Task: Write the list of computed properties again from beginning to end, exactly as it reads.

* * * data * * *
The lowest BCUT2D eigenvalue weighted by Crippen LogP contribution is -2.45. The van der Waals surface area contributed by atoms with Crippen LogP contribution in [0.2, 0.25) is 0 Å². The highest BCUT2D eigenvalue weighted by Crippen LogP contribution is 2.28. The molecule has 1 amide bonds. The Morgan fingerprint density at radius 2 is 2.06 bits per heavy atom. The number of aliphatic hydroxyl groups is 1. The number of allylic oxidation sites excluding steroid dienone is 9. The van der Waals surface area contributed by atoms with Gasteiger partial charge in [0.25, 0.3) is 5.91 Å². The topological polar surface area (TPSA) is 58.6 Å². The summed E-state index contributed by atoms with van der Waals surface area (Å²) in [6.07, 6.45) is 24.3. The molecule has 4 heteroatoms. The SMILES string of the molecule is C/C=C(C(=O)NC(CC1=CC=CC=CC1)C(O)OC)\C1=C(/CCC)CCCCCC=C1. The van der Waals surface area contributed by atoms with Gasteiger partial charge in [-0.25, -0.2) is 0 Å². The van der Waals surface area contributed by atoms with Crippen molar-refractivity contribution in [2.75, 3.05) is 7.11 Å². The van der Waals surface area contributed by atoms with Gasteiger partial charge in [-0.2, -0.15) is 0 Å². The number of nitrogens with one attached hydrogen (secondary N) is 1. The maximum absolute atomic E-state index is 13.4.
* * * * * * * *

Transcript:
The lowest BCUT2D eigenvalue weighted by Crippen LogP contribution is -2.45. The van der Waals surface area contributed by atoms with Crippen LogP contribution in [0.2, 0.25) is 0 Å². The highest BCUT2D eigenvalue weighted by Crippen LogP contribution is 2.28. The molecule has 1 amide bonds. The Morgan fingerprint density at radius 2 is 2.06 bits per heavy atom. The number of aliphatic hydroxyl groups is 1. The number of allylic oxidation sites excluding steroid dienone is 9. The van der Waals surface area contributed by atoms with Gasteiger partial charge in [0.25, 0.3) is 5.91 Å². The topological polar surface area (TPSA) is 58.6 Å². The summed E-state index contributed by atoms with van der Waals surface area (Å²) in [6.07, 6.45) is 24.3. The molecule has 4 heteroatoms. The SMILES string of the molecule is C/C=C(C(=O)NC(CC1=CC=CC=CC1)C(O)OC)\C1=C(/CCC)CCCCCC=C1. The van der Waals surface area contributed by atoms with Gasteiger partial charge in [-0.25, -0.2) is 0 Å². The van der Waals surface area contributed by atoms with Crippen molar-refractivity contribution in [2.75, 3.05) is 7.11 Å². The van der Waals surface area contributed by atoms with Gasteiger partial charge in [-0.2, -0.15) is 0 Å². The number of nitrogens with one attached hydrogen (secondary N) is 1. The maximum absolute atomic E-state index is 13.4.